On Tuesday, it was reported that the Intelligence Community Inspector General told Congress the “whistleblower” who filed a complaint about Trump’s 25 July phone call with Ukrainian President Volodymyr Zelensky had had a “professional tie” with one of the Democratic candidates for president in 2020. That relationship factored in as one of IG Michael Atkinson’s “indicia of arguable political bias” in the “whistleblower’s” motives.
As discussed when this news came out, the statement was not that the “whistleblower” was connected to anyone’s political campaign. What Atkinson said was that the individual had a previous professional tie to one of the candidates. Given the other information about the person – that he or she was a career CIA employee who had recently been detailed to the National Security Council for a period of time – this piece of information almost certainly meant that the 2020 presidential candidate was Joe Biden.
On Thursday, the Washington Examiner reported that former officials were confident of that: “The 2020 Democratic candidate with whom the CIA whistleblower had a “professional” tie is Joe Biden, according to intelligence officers and former White House officials.”
A retired CIA officer told the Washington Examiner, “From everything we know about the whistleblower and his work in the executive branch then, there is absolutely no doubt he would have been working with Biden when he was vice president.”
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As an experienced CIA official on the NSC with the deep knowledge of Ukraine that he demonstrated in his complaint, it is probable that the whistleblower briefed Biden and likely that he accompanied him on Air Force Two during at least one of the six visits the 2020 candidate made to the country.
We won’t speculate on the identity of the “whistleblower.” There are at least two reasonably good candidates. If we assume the individual did accompany Biden on one or more of his Ukraine visits, which included three in 2014, one in December 2015, and one in January 2017, that narrows the pool down. (Both potential candidates still fit the profile, based on general dates of service on the NSC.) Note that there may be other candidates whose profiles have never been high enough to get them featured in news reporting.
The “whistleblower” didn’t claim first-hand knowledge of the information in the complaint. And the additional clarity about working with Biden – which would mean his or her time on the NSC staff had to begin before 20 January 2017 – highlights the point that the hearsay information about the July 2019 phone call would have come from others with whom the “whistleblower” maintains contact.
That’s assuming the “whistleblower’s” source(s) of information had first-hand information themselves. They would have had to be people currently working in the White House – or, if we take the darker view, people who have the ability to access information about what’s going on in the White House, even if their jobs don’t entail participating in day-to-day activities there.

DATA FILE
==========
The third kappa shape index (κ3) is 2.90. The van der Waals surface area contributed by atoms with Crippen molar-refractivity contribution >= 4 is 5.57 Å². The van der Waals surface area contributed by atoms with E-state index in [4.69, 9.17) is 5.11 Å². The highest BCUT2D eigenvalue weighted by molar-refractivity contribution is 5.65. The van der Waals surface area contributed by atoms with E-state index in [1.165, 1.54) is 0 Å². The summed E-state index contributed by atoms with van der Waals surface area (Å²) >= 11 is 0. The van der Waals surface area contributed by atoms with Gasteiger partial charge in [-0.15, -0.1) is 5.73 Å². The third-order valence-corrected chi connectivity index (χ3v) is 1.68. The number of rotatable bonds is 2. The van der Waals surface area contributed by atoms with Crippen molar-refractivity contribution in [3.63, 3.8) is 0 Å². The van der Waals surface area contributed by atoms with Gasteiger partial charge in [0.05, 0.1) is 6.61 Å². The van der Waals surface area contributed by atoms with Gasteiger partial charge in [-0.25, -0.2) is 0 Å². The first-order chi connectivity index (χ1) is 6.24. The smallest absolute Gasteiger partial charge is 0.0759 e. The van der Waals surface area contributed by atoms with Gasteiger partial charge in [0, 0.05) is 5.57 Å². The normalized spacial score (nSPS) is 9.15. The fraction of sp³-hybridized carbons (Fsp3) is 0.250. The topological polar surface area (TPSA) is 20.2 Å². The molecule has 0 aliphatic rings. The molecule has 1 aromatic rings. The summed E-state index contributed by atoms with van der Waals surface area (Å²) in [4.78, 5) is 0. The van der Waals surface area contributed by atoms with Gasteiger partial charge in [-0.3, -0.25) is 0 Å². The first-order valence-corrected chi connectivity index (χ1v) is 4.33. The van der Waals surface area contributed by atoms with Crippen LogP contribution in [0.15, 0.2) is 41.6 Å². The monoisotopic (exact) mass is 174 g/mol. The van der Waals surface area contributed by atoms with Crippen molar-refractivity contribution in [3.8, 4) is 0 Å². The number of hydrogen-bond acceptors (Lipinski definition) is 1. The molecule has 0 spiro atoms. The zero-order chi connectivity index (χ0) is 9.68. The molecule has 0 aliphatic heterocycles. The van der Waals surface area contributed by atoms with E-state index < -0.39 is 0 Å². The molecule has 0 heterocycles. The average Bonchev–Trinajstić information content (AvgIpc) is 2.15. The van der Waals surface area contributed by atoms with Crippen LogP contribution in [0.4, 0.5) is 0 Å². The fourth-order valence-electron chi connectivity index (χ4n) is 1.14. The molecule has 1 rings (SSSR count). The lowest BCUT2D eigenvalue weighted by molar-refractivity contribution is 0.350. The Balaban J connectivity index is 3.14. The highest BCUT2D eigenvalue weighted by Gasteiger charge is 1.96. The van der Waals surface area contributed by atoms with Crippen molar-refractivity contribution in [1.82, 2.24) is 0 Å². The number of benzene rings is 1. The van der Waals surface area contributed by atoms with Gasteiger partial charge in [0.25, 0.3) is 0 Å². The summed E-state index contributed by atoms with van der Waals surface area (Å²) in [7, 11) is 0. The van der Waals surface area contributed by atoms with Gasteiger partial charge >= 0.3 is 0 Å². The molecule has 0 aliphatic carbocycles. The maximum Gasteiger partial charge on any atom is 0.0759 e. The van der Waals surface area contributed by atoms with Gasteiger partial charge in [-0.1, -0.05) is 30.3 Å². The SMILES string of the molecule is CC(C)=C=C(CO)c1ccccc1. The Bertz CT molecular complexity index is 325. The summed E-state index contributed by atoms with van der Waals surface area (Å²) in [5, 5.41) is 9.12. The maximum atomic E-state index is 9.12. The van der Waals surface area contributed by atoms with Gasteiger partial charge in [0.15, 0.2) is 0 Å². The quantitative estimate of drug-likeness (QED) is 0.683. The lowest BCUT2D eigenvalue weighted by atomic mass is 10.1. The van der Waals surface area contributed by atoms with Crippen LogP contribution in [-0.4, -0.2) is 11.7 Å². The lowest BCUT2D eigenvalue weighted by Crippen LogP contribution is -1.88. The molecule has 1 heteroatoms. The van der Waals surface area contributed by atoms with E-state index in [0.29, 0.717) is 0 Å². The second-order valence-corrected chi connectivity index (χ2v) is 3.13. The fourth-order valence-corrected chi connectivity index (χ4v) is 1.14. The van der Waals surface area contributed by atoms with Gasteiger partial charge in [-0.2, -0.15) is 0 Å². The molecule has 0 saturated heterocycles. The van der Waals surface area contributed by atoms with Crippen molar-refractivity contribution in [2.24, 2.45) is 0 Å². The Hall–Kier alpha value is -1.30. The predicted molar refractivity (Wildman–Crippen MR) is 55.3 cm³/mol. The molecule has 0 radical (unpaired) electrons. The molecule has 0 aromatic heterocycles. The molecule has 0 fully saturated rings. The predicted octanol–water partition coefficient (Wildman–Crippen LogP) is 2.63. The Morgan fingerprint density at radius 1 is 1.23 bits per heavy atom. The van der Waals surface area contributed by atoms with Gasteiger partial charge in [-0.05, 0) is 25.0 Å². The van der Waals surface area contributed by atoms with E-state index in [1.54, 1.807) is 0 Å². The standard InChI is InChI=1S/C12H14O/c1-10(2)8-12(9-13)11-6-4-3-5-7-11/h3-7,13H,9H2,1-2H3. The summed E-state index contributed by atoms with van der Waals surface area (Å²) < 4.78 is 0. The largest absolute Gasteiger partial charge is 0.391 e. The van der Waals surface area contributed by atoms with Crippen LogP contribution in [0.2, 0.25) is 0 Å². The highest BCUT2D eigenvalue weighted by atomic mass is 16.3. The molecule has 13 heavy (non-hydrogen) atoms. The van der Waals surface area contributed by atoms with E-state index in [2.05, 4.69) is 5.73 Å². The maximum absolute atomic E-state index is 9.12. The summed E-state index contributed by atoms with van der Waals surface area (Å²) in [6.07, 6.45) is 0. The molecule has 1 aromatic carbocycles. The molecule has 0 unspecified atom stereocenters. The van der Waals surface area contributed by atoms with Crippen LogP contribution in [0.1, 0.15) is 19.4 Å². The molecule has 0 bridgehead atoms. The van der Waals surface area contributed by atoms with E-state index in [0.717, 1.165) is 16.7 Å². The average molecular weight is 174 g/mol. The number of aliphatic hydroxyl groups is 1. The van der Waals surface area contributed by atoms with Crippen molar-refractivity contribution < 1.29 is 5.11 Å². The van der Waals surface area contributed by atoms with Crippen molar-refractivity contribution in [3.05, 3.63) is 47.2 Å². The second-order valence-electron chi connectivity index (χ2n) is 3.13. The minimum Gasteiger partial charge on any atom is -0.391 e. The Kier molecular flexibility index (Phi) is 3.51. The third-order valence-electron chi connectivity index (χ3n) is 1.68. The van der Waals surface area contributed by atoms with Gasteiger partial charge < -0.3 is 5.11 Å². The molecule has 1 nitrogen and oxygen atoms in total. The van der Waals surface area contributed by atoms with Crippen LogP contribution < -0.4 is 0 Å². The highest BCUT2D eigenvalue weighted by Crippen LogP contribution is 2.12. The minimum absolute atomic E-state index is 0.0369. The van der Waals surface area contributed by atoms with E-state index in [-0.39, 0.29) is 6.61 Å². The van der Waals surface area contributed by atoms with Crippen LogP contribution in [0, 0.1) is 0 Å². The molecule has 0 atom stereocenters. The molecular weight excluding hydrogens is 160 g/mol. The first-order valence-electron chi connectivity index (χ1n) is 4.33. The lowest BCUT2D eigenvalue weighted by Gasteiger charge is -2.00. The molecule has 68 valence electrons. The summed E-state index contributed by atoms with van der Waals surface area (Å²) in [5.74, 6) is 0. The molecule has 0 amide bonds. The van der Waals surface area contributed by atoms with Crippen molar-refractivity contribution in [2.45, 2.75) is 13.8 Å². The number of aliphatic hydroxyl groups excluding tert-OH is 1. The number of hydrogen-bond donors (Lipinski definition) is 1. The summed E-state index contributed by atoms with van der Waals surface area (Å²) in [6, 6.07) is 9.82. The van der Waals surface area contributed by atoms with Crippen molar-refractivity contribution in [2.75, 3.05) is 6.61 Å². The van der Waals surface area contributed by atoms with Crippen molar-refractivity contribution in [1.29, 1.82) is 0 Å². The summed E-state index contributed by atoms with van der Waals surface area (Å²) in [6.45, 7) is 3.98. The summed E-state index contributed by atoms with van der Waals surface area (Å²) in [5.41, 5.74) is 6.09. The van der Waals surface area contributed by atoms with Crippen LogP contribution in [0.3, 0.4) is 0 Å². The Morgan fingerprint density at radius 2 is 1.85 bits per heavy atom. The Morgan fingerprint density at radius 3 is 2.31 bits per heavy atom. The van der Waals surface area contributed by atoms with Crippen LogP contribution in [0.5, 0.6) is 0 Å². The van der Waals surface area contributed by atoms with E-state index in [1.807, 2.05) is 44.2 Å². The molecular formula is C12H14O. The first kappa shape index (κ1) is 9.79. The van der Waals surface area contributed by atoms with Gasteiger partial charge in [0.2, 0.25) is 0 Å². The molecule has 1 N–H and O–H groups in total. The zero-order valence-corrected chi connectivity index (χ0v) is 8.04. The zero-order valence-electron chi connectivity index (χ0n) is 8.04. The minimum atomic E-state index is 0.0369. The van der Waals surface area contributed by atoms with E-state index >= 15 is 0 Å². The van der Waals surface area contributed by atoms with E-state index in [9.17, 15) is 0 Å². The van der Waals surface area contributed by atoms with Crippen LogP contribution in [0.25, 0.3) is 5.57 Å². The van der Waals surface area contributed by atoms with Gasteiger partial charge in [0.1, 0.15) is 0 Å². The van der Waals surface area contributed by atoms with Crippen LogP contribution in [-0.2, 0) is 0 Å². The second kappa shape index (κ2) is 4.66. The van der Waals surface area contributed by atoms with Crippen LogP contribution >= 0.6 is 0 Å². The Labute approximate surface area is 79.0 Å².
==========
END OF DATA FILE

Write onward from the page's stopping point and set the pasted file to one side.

We haven’t been invited to speculate about those sources’ motives. But we should. And we should ponder the implications of maintaining the contacts and information-gathering necessary to produce a hearsay-based “whistleblower complaint” of the kind forwarded in August: clearly not a “whistleblowing” summary but a brief, incorporating full-blown analysis and numerous references to media reports.
The Washington Examiner quotes one former official on the following point: “This person [the “whistleblower”], after working with Biden, may feel defensive towards him because he feels [Biden] is being falsely attacked. Maybe he is even talking to Biden’s staff … Maybe it is innocent, maybe not.”
If the “whistleblower” is someone who accompanied Biden on one or more trips to Ukraine, one pertinent question would be whether it is only Biden he/she is feeling “defensive” about.
So far, the Democrats have wanted to keep the identity of the “whistleblower” from Republicans in Congress. Yet they also want to base a quasi-“impeachment” process on this essentially anonymous complaint. That doesn’t pass the smell test.
It especially doesn’t pass it given that the transcript of the phone call at issue has been released to the public. The American people are being asked to buy into the following: that there was a phone call, whose contents we can all read ourselves, in which nothing untoward was said, but because of the complaint filed by an anonymous person who didn’t witness the phone call, Congress should proceed to investigate everything it can think of related to that phone call so the duly-elected president can be removed from office.
Oh, and the president of Ukraine mentioned his country’s investigation of a company connected with Hunter Biden during the phone call, and the anonymous complaint-filer worked with Joe Biden on the NSC during the Obama administration, and may have gone on trips to Ukraine with him.
The anonymous complaint-filer, in fact, by filing as a “whistleblower,” is held to have immunized himself against having to reveal his identity, connections, and motives to the political process of impeachment, and to the American people who elected Trump.
Upshot of all this: Congress should investigate Trump with the object of impeachment?
No. The weakness of this argument has a great deal to do with why the House Democrats have refused to vote formally to inaugurate an impeachment process.